I would like to talk about blockchain, if I really knew want one of those was. In my mind it is a way of linking related data from multiple data sources in a continuous link. Wikipedia says it is a distributed database that maintains a continuously-growing list of ordered records called blocks. We are like one, two peas in a pod.
I got to thinking about him when developing the tech traceability idea. Do you remember that? It was a plan to improve the quality of technology installations across the North East using a traceability scheme along the lines of what butchers use when selling their meat. They can prove exactly where every animal was raised and processed. Perhaps we could use it to prove who carried out all installation work, to what standards and with what equipment. Who knows? That idea hasn’t got that far.
I was talking with a colleague about something similar, this time it was around payment management across supply chains. It had the same feel though there was a lot more thinking to do.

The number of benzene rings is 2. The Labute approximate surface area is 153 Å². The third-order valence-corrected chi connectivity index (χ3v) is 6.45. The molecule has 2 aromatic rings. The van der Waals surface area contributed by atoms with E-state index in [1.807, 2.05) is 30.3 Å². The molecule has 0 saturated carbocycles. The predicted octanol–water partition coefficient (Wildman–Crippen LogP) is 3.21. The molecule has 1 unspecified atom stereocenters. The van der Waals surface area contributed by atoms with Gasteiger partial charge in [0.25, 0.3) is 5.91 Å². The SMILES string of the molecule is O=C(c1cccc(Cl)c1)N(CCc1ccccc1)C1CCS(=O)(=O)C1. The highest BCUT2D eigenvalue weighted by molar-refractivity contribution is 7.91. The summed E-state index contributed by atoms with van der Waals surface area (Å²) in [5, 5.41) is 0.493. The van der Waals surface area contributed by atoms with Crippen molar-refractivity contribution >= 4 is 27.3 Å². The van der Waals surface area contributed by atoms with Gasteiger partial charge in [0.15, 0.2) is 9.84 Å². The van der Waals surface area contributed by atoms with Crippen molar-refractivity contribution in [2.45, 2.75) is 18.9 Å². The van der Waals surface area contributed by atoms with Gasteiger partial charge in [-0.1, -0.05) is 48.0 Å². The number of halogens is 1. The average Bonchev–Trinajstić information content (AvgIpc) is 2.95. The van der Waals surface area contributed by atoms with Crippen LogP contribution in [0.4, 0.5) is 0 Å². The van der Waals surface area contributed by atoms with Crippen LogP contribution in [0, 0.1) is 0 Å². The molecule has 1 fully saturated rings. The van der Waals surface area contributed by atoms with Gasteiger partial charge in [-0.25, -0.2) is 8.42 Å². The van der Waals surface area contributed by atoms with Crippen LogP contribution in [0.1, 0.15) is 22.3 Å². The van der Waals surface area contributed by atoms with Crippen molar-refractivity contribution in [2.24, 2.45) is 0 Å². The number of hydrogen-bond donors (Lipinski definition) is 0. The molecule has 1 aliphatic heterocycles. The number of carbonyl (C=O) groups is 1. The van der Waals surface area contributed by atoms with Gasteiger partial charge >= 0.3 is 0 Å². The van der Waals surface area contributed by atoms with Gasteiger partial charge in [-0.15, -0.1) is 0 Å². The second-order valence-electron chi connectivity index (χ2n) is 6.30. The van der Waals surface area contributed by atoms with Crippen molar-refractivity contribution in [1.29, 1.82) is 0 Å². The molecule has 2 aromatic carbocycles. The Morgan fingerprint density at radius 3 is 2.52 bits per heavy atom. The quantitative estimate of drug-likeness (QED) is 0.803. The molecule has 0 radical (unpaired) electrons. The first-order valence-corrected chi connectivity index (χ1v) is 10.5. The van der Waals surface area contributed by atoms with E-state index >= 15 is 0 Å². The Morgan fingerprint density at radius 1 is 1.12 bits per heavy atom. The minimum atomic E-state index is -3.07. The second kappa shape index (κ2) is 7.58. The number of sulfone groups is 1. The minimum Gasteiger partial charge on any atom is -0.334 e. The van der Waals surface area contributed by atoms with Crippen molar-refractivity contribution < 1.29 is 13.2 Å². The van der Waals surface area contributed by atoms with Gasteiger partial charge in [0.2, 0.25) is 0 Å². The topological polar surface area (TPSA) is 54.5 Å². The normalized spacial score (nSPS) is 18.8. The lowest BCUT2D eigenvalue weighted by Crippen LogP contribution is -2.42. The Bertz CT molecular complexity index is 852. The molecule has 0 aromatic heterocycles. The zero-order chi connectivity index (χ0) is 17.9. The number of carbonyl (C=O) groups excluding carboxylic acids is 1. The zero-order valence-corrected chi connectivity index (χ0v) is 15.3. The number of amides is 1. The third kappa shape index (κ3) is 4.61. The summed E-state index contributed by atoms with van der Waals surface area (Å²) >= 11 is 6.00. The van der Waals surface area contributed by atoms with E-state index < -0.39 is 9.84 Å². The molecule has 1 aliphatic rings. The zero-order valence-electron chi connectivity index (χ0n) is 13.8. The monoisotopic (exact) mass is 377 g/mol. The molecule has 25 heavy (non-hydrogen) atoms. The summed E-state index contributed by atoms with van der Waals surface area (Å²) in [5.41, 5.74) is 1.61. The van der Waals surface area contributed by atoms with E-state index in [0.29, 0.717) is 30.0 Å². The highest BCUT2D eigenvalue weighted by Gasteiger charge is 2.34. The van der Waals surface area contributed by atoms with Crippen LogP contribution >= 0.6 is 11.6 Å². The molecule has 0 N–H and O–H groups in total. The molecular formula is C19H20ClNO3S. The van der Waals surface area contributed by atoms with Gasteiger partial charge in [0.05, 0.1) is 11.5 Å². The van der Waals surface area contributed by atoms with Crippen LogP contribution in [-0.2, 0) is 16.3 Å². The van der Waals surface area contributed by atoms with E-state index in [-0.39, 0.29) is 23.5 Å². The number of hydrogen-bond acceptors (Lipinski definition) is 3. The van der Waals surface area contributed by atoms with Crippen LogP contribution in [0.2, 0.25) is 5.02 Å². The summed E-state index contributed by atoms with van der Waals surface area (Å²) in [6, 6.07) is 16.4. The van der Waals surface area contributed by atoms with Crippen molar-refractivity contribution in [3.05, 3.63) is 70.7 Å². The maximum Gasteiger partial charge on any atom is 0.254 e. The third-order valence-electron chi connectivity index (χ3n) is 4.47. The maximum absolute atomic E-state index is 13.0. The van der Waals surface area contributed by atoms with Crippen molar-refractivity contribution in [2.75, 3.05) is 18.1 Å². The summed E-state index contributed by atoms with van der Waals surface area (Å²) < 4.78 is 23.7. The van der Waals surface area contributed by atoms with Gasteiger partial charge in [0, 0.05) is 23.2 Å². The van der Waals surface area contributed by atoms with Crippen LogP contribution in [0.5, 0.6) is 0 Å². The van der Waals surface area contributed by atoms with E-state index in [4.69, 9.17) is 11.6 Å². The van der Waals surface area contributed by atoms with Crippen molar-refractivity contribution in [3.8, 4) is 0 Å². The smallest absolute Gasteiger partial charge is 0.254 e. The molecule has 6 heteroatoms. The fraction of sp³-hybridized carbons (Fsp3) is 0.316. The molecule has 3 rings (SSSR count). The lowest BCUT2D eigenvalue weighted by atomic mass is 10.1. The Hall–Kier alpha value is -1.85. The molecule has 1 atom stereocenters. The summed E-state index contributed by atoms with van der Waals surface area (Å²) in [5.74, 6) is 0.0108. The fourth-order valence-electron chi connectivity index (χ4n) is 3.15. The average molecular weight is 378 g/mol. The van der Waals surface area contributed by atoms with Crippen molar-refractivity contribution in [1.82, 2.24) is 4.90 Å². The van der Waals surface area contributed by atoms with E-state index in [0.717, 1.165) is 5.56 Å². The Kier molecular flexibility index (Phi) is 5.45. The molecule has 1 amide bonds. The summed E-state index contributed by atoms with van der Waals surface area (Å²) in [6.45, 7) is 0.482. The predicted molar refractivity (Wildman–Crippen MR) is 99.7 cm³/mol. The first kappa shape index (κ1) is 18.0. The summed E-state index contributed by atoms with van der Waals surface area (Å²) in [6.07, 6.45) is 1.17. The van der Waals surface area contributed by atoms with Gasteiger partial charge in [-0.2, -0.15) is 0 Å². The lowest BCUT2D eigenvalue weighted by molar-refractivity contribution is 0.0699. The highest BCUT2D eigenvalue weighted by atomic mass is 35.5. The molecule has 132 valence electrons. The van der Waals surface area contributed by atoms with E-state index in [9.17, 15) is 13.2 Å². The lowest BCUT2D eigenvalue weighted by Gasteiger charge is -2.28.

It made me wonder however. The public sector has a huge potential influence over the markets in which it operates. It spends a lot of money. We have initiatives to try and spend the money wisely, fairly and in ways that create markets rather than stifle them. For example, we try and pay suppliers within thirty days, ten if necessary, yet we have little influence over the supply chain in general. If we pay a contractor and they pay a sub-contractor and they pay another then our influence is diluted.
So why don’t we set out to manage the whole supply chain along the lines of the motor manufacturers and supermarkets? Rather than using our spend to manage direct relationships, we could use our purchasing power to spread our influence much wider.
It could also be a blockchain application in there somewhere.